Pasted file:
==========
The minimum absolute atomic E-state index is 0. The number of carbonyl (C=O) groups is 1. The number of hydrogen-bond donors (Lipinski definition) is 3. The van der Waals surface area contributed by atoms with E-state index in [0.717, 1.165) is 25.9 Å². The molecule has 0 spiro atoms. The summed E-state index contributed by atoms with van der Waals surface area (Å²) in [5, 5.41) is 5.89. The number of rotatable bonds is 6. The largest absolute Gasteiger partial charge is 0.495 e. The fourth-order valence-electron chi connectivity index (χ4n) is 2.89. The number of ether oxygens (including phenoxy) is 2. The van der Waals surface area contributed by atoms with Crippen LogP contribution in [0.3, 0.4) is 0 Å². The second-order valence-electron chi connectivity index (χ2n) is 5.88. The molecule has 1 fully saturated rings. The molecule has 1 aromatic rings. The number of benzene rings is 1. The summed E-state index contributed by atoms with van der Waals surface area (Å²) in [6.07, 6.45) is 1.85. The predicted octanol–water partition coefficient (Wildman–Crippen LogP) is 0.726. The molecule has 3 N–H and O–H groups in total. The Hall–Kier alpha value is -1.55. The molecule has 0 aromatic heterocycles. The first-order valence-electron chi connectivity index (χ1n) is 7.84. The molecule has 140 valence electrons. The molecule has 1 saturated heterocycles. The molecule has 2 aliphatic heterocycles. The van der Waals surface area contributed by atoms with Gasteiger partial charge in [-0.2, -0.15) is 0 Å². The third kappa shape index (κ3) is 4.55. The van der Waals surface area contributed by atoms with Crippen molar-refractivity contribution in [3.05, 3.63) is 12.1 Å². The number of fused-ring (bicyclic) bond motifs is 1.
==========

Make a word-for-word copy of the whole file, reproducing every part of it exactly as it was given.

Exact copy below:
The minimum absolute atomic E-state index is 0. The number of carbonyl (C=O) groups is 1. The number of hydrogen-bond donors (Lipinski definition) is 3. The van der Waals surface area contributed by atoms with E-state index in [0.717, 1.165) is 25.9 Å². The molecule has 0 spiro atoms. The summed E-state index contributed by atoms with van der Waals surface area (Å²) in [5, 5.41) is 5.89. The number of rotatable bonds is 6. The largest absolute Gasteiger partial charge is 0.495 e. The fourth-order valence-electron chi connectivity index (χ4n) is 2.89. The number of ether oxygens (including phenoxy) is 2. The van der Waals surface area contributed by atoms with Crippen LogP contribution in [0.3, 0.4) is 0 Å². The second-order valence-electron chi connectivity index (χ2n) is 5.88. The molecule has 1 fully saturated rings. The molecule has 1 aromatic rings. The number of benzene rings is 1. The summed E-state index contributed by atoms with van der Waals surface area (Å²) in [6.07, 6.45) is 1.85. The predicted octanol–water partition coefficient (Wildman–Crippen LogP) is 0.726. The molecule has 3 N–H and O–H groups in total. The Hall–Kier alpha value is -1.55. The molecule has 0 aromatic heterocycles. The first-order valence-electron chi connectivity index (χ1n) is 7.84. The molecule has 140 valence electrons. The molecule has 1 saturated heterocycles. The molecule has 2 aliphatic heterocycles. The van der Waals surface area contributed by atoms with Gasteiger partial charge in [-0.2, -0.15) is 0 Å². The third kappa shape index (κ3) is 4.55. The van der Waals surface area contributed by atoms with Crippen molar-refractivity contribution in [3.05, 3.63) is 12.1 Å². The number of fused-ring (bicyclic) bond motifs is 1.